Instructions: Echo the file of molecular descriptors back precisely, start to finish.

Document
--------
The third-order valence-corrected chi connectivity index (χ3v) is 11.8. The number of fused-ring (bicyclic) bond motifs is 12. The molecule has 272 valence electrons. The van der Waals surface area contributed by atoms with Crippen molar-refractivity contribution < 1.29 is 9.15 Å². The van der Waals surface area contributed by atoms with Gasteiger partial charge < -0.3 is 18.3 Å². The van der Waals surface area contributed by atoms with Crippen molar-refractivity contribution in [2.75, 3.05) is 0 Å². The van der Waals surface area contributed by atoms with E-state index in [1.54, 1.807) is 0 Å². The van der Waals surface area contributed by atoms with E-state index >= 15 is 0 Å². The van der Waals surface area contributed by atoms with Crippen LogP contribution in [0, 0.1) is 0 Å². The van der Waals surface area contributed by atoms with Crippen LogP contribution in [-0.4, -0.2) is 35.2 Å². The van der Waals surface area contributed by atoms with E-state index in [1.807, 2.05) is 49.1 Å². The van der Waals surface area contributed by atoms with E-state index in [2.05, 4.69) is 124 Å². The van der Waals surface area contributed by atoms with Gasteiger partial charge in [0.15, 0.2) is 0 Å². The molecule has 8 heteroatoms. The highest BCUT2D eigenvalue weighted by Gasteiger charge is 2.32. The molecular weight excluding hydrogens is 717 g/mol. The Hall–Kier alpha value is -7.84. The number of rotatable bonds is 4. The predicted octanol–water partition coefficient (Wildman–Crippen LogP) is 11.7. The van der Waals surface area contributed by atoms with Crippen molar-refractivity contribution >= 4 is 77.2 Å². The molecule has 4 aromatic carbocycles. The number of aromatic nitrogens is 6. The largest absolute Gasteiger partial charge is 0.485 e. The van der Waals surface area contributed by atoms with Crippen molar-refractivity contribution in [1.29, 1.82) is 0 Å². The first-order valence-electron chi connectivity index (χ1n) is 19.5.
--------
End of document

The third-order valence-corrected chi connectivity index (χ3v) is 11.8. The number of fused-ring (bicyclic) bond motifs is 12. The molecule has 272 valence electrons. The van der Waals surface area contributed by atoms with Crippen molar-refractivity contribution < 1.29 is 9.15 Å². The van der Waals surface area contributed by atoms with Gasteiger partial charge < -0.3 is 18.3 Å². The van der Waals surface area contributed by atoms with Crippen molar-refractivity contribution in [2.75, 3.05) is 0 Å². The van der Waals surface area contributed by atoms with E-state index in [1.54, 1.807) is 0 Å². The van der Waals surface area contributed by atoms with E-state index >= 15 is 0 Å². The van der Waals surface area contributed by atoms with Crippen LogP contribution in [0, 0.1) is 0 Å². The van der Waals surface area contributed by atoms with Crippen LogP contribution in [-0.4, -0.2) is 35.2 Å². The van der Waals surface area contributed by atoms with E-state index in [1.807, 2.05) is 49.1 Å². The van der Waals surface area contributed by atoms with E-state index in [2.05, 4.69) is 124 Å². The van der Waals surface area contributed by atoms with Gasteiger partial charge in [0.15, 0.2) is 0 Å². The molecule has 8 heteroatoms. The highest BCUT2D eigenvalue weighted by Gasteiger charge is 2.32. The molecular weight excluding hydrogens is 717 g/mol. The Hall–Kier alpha value is -7.84. The number of rotatable bonds is 4. The predicted octanol–water partition coefficient (Wildman–Crippen LogP) is 11.7. The van der Waals surface area contributed by atoms with Crippen molar-refractivity contribution >= 4 is 77.2 Å². The molecule has 4 aromatic carbocycles. The number of aromatic nitrogens is 6. The largest absolute Gasteiger partial charge is 0.485 e. The van der Waals surface area contributed by atoms with Crippen molar-refractivity contribution in [1.29, 1.82) is 0 Å². The first-order valence-electron chi connectivity index (χ1n) is 19.5.